In yesterday’s Spiritual Legacy post, I mentioned that God is never pleased with doing the right thing the wrong way. The good, beneficial, godly ends never justify disobedient, hurtful, hateful, or otherwise corrupt means. I didn’t chase that rabbit trail yesterday, but a great example of this concept showed up in today’s chronological Bible reading.
In Deuteronomy 1, Moses recounts to the people the first time God tried to lead them into the Promised Land, 40 years earlier. Moses reminds the Israelites that they didn’t trust God. Despite His promise to give them the land, they were scared of the big, bad inhabitants of the land, and they didn’t believe they could defeat them. Because of the unbelief, God says none of the adult Israelites will live to see the day Israel moves into the Promised Land. In fact, He commands them not to go into that land (Deuteronomy 1:40).
And Israel freaks.
They back peddle.
Like a child who didn’t realize the punishment for disobedience would be so severe, Israel is stunned. You can almost hear them say, “Lord, if we had known our disobedience would have resulted in this, we never would have done it! We were happy to disobey because we thought You’d just give us a little slap on the hand. We never dreamed of this harsh consequence. Have mercy on us!”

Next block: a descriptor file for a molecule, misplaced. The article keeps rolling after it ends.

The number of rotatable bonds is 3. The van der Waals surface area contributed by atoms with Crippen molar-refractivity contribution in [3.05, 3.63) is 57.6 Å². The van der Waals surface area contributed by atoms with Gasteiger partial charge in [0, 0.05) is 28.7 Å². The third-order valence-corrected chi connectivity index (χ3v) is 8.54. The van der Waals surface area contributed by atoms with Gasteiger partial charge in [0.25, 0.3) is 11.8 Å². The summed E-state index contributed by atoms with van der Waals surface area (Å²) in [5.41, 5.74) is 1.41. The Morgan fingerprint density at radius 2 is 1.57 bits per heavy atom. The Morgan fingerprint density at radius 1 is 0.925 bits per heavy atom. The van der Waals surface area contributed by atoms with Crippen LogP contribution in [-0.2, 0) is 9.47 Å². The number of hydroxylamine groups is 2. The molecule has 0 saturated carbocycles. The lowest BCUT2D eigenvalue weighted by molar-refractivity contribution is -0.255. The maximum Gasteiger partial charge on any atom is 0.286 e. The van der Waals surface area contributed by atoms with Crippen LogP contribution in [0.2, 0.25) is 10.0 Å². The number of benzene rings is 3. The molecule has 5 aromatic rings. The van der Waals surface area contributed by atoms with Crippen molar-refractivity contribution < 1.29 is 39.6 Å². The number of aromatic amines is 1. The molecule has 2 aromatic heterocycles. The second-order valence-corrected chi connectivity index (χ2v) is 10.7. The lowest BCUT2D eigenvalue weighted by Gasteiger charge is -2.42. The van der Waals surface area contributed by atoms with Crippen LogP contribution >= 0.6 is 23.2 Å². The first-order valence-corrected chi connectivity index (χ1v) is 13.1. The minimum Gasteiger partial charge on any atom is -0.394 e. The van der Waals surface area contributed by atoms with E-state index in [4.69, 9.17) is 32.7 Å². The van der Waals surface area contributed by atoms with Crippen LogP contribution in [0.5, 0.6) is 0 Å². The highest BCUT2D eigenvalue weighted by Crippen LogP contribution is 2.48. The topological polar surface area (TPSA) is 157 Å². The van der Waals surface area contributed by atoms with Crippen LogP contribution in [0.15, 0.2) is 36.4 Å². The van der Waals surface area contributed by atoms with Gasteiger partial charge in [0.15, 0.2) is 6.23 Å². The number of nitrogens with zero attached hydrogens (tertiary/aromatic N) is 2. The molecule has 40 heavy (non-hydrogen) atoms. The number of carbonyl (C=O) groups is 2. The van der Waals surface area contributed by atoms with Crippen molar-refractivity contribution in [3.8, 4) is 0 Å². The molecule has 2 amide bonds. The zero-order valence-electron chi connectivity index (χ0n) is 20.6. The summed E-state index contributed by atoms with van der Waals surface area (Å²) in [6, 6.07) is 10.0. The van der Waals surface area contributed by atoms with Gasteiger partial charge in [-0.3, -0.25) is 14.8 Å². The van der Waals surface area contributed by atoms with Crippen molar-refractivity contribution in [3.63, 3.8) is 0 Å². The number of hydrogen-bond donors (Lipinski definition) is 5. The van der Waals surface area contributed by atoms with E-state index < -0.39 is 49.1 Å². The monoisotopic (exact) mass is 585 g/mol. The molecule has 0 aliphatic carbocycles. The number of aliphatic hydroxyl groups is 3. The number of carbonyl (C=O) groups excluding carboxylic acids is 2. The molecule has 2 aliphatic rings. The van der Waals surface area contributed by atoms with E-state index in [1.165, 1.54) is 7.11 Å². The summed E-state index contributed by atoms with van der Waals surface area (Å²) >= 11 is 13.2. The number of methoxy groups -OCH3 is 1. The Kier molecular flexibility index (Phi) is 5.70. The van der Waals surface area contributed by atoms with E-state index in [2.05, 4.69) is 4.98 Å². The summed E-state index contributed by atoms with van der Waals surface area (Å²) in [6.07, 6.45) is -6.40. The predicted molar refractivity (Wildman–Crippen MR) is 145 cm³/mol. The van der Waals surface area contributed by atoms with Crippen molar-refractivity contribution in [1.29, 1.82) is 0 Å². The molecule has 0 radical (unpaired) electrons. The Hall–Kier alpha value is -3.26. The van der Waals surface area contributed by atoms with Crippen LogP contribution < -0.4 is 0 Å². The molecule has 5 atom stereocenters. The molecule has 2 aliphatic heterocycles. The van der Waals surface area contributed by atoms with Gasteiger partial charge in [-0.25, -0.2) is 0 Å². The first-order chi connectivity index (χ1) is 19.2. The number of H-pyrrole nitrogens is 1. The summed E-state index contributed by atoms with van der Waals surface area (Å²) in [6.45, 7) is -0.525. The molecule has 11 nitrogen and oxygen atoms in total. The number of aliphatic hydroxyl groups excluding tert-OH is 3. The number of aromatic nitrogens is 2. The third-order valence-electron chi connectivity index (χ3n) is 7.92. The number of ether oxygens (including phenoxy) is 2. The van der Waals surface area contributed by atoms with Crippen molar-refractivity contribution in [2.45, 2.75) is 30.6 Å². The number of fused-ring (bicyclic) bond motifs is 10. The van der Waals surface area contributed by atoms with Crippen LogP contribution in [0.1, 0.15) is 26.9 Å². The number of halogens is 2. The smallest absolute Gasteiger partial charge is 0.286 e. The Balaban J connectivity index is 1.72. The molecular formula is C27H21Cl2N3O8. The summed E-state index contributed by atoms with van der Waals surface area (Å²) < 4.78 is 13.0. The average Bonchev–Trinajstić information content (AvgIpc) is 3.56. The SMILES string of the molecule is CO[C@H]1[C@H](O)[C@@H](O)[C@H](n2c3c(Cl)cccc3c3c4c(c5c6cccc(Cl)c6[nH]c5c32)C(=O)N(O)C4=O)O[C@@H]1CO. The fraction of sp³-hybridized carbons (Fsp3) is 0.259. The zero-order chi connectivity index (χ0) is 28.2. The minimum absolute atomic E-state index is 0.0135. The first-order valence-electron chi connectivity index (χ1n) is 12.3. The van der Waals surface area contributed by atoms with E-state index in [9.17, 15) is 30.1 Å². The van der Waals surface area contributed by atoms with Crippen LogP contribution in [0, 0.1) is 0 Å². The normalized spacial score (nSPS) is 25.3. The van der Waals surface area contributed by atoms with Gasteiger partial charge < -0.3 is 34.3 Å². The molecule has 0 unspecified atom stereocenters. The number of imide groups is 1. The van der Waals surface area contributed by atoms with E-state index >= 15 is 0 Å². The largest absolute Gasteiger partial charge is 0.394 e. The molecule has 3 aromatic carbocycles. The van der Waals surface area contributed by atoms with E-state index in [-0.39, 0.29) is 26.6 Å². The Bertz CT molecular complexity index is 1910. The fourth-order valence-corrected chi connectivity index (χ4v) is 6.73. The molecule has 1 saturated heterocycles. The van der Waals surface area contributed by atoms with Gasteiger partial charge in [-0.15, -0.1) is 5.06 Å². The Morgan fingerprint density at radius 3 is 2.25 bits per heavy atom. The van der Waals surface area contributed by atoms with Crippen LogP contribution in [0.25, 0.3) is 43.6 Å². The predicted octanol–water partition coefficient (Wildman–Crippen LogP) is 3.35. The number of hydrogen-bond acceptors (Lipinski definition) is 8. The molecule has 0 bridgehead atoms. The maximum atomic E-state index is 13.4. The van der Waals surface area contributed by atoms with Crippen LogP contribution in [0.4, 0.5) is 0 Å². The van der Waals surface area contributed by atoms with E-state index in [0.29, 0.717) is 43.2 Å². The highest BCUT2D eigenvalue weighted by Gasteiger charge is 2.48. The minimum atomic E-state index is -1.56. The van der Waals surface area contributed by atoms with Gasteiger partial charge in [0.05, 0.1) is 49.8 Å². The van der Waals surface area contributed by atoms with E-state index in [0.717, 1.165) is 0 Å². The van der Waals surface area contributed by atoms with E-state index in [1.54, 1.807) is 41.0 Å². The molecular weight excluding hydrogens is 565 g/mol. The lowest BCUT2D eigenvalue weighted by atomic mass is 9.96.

And then Israel decided to obey retroactively. “Then [the Israelites] said, ‘We have sinned against the Lord. We will go up and fight, as the Lord our God commanded us.’ So every one of [them] put on his weapons, thinking it easy to go up into the hill country” (Deuteronomy 1:41).
This behavior is just like my 4 year old’s. If I tell her to clean up her room, and if she doesn’t, I punish her. I tell her no TV show that night. And then she bursts into tears, not out of sincere repentance, but out of self-pity. She offers to clean up her room and does so as fast as she can, thinking I will give her the TV show back. But she is mistaken. Once the punishment is doled out, no retroactive obedience is going to change that.
So it is with Israel. Actually, it is worse with Israel because God had already told them to forget about the Promised Land. “Turn around and set out toward the desert,” He told them before they acknowledged their sin (Deuteronomy 1:40).
After their owning up to their disobedience (they claim it; they don’t apologize for it), God tells them again, “Do not go up and fight, because I will not be with you. You will be defeated by your enemies” (Deuteronomy 1:42).
Right now, in this moment, what it means for Israel to obey the Lord changes. Obedience is no longer going into the Promised Land. The time for that has passed. Now obedience means to turn away from the Promised Land.
But Israel doesn’t like that idea.
Moses says of Israel, “‘You would not listen. You rebelled against the Lord’s command and in your arrogance you marched up into the hill country. The Amorites who lived in those hills came out against you; they chased you like a swarm of bees and beat you down from Seir all the way to Hormah,'” (Deuteronomy 1:43-44).
And how did the Lord react? “[Israel] came back and wept before the Lord, but he paid no attention to [their] weeping and turned a deaf ear to [them]” (Deuteronomy 1:45).
Clearly, God does not care for delayed obedience. He is not manipulated by people who offer to obey Him on their terms. With God, there is one acceptable way to obey Him – His way.